The second settler was Enoch Adams, a surveyer from Andover, Mass. He surveyed the town and copies of his original maps and records are held by the Andover Historical Society.
By 1791, other settlers started moving in, including John, Jonathan and Philip Abbott; Ingalls Bragg; Theodore Brickett; Jeremiah Burnham; Abiel Lovejoy; Benjamin, Ebenezer, Samuel, Sylvanus and Thomas Poor; Luther Rice; James Stevens; Francis Swan; Josiah Wright; and others from Andover, Mass. and surrounding towns. The first mill was erected in 1791 by Colonel Thomas Poor at Andover Falls. The first church was formed in 1804, and in 1806, the first settled minister was the Reverend John Strickland.
Because Maine was a part of Massachusetts at that time, Andover, Maine was incorporated as East Andover, Mass. on June 23, 1804. It became Andover, Maine on June 13, 1820 after Maine became a state, and is located in Oxford, County, which was established March 4, 1805.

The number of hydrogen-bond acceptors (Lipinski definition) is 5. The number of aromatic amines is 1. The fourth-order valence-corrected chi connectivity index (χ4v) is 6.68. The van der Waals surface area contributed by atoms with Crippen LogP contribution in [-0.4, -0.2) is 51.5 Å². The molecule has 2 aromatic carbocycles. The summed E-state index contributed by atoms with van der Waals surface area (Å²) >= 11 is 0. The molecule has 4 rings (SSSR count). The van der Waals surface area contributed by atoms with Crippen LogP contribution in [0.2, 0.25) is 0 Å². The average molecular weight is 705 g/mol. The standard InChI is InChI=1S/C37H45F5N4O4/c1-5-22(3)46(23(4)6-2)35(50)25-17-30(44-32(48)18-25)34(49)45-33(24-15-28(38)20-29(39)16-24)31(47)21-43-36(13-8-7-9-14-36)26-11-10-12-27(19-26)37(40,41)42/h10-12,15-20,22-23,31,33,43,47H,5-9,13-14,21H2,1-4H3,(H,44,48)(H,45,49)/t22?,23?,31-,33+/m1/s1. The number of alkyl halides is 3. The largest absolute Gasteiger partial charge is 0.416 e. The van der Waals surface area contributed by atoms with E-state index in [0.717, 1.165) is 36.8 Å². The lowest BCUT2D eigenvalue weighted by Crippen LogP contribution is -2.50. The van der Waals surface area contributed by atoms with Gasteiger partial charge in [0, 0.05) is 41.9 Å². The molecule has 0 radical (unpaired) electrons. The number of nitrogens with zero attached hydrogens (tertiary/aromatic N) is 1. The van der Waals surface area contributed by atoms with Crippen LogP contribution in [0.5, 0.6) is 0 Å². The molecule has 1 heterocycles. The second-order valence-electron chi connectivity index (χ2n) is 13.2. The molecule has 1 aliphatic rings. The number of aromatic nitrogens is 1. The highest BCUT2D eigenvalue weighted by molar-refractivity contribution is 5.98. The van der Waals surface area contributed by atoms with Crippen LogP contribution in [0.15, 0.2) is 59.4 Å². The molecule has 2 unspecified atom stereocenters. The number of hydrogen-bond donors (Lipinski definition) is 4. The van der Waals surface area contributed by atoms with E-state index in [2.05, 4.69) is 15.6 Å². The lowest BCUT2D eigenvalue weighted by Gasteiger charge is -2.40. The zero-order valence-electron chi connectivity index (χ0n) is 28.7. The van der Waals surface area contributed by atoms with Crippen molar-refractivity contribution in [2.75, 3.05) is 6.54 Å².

The first settlers were farmers and woodsmen. Farming has declined in popularity, but forest products are a mainstay of the economy. Several wood-working mills are located in town, and many local citizens work for or supply pulp wood to The Mead Corp., which is located in nearby Rumford.
Tourism is also an important part of the economy. Andover offers four-season recreation, including hunting, fishing, boating, skiing, snow mobiling, hiking on the Appalachian Trail, which passes through the western edge of town, and just plain sight-seeing.
Andover has two churches, two general stores, two restaurants, three B & Bs, a mail order XC ski shop, a race car manufacturing shop, several other small businesses and one very photogenic covered bridge.
Copyright 1998 by Robert A. Spidell, All Rights Reserved